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Hoe-Rake


The hoe-rake, third modelThe hoe-rake is a rare surviving example of the kinds of simple, yet ingenious innovation that farmers and gardeners, the pioneers of thepatent record for this invention province, applied in order to help with their day-to-day lives.

Frances Kallal was less an inventor than a master gardener with a particular beef: she was tired of having to carry a hoe and a rake through all the rows of her half-acre garden. So, she decided to put the two together and created the hoe-rake.

Margaret DicksonMrs. Kallal first brought her idea to a Tofield, Alberta blacksmith by the name of Rasmussen. Mr. Rasmussen simply riveted together the head of the rake and the hoe; this was the design granted a patent in 1943. The blacksmith also built a second hoe-rake of the same design. In 1943, Mrs. Kallal’s son Kenneth made a third, superior hoe-rake. The head of this version was made out of a single piece of metal, and then attached to a sturdy tapered handle of a hay fork.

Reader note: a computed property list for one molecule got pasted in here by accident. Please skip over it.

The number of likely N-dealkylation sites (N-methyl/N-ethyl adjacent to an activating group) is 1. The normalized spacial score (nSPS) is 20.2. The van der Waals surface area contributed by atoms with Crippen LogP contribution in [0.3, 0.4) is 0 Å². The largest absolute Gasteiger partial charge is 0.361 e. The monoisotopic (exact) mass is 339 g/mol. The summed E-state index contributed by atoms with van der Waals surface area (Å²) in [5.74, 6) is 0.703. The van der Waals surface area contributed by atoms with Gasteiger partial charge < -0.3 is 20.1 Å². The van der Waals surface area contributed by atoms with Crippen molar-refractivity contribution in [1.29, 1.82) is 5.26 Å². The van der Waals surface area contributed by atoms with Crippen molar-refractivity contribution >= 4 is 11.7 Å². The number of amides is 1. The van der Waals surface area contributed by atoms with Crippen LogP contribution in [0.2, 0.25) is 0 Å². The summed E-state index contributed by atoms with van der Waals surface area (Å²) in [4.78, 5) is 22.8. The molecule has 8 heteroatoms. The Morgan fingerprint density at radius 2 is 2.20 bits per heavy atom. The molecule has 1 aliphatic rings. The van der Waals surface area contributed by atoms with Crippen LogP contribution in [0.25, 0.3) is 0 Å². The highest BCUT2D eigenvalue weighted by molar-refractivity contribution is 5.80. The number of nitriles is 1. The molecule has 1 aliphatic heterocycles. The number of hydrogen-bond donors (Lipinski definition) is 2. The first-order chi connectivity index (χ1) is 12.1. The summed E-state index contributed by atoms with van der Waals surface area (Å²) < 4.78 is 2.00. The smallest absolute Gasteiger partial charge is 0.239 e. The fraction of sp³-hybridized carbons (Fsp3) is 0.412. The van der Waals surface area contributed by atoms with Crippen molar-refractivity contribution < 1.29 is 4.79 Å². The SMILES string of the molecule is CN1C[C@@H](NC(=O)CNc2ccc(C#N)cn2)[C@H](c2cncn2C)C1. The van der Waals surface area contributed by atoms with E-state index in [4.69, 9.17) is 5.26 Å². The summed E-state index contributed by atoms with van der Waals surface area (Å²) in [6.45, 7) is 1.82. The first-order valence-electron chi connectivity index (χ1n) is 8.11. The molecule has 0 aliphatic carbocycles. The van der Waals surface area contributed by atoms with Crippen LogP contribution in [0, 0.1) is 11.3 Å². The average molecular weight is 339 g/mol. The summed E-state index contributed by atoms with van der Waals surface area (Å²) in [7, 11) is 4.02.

Digging a planting trenchThe tool never went into production. Mrs. Kallal’s eldest son Charles presented the hoe-rake to a garden tool manufacturer in Ohio with the patent in 1949. The offer was declined. No attempt to manufacturer the hoe-rake was made in Alberta due to the costs of production and marketing, and the related time commitment.

Patting the dirt downMrs. Kallal continued to use her invention, however, every summer until her 90th year, and lamented the fact that more gardeners weren’t reaping the advantages of this time-saving tool.

Getting rid of pesky weedsThe third version of the hoe-rake continues to be used by Mrs. Kallal’s daughter, Margaret Dickson, who resides in the town of Tofield. According to Mrs. Dickson, after 60 years, the tool is as sturdy as ever. The head has not come off once. The blade of the hoe is sharpened every couple of years, to keep it in top performance. Mrs. Dickson says that when her neighbours comment that her garden comes up much sooner than theirs, she knows that the secret isn’t a green thumb, but rather a good tool.

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